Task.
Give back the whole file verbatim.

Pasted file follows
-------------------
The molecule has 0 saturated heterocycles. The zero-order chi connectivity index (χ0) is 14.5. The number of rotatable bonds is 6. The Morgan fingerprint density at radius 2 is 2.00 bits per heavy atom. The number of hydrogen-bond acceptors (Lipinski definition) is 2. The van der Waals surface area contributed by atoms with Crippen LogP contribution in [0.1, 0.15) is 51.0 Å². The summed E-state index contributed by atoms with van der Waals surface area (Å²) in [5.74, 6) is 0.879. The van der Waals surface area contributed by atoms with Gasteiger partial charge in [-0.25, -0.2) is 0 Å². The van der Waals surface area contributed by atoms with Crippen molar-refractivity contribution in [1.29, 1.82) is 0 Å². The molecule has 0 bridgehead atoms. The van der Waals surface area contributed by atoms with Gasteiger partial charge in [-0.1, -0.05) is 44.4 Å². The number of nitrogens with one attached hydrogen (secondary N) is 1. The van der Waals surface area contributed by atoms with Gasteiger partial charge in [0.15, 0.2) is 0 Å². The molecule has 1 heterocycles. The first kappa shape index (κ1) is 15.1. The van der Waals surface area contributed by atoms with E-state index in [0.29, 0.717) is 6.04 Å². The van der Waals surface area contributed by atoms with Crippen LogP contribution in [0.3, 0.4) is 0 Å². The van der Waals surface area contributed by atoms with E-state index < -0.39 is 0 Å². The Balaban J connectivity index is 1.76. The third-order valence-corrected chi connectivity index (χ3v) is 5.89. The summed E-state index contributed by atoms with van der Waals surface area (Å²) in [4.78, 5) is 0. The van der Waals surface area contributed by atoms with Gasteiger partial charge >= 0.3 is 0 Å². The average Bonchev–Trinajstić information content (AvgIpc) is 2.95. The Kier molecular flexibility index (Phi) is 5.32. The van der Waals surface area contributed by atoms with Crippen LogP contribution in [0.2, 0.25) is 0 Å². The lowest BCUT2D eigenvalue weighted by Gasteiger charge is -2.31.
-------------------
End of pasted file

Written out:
The molecule has 0 saturated heterocycles. The zero-order chi connectivity index (χ0) is 14.5. The number of rotatable bonds is 6. The Morgan fingerprint density at radius 2 is 2.00 bits per heavy atom. The number of hydrogen-bond acceptors (Lipinski definition) is 2. The van der Waals surface area contributed by atoms with Crippen LogP contribution in [0.1, 0.15) is 51.0 Å². The summed E-state index contributed by atoms with van der Waals surface area (Å²) in [5.74, 6) is 0.879. The van der Waals surface area contributed by atoms with Gasteiger partial charge in [-0.25, -0.2) is 0 Å². The van der Waals surface area contributed by atoms with Crippen molar-refractivity contribution in [1.29, 1.82) is 0 Å². The molecule has 0 bridgehead atoms. The van der Waals surface area contributed by atoms with Gasteiger partial charge in [-0.1, -0.05) is 44.4 Å². The number of nitrogens with one attached hydrogen (secondary N) is 1. The van der Waals surface area contributed by atoms with Gasteiger partial charge in [0.15, 0.2) is 0 Å². The molecule has 1 heterocycles. The first kappa shape index (κ1) is 15.1. The van der Waals surface area contributed by atoms with E-state index in [0.29, 0.717) is 6.04 Å². The van der Waals surface area contributed by atoms with Crippen LogP contribution in [0.3, 0.4) is 0 Å². The van der Waals surface area contributed by atoms with E-state index < -0.39 is 0 Å². The Balaban J connectivity index is 1.76. The third-order valence-corrected chi connectivity index (χ3v) is 5.89. The summed E-state index contributed by atoms with van der Waals surface area (Å²) in [4.78, 5) is 0. The van der Waals surface area contributed by atoms with Gasteiger partial charge >= 0.3 is 0 Å². The average Bonchev–Trinajstić information content (AvgIpc) is 2.95. The Kier molecular flexibility index (Phi) is 5.32. The van der Waals surface area contributed by atoms with Crippen LogP contribution in [0.2, 0.25) is 0 Å². The lowest BCUT2D eigenvalue weighted by Gasteiger charge is -2.31.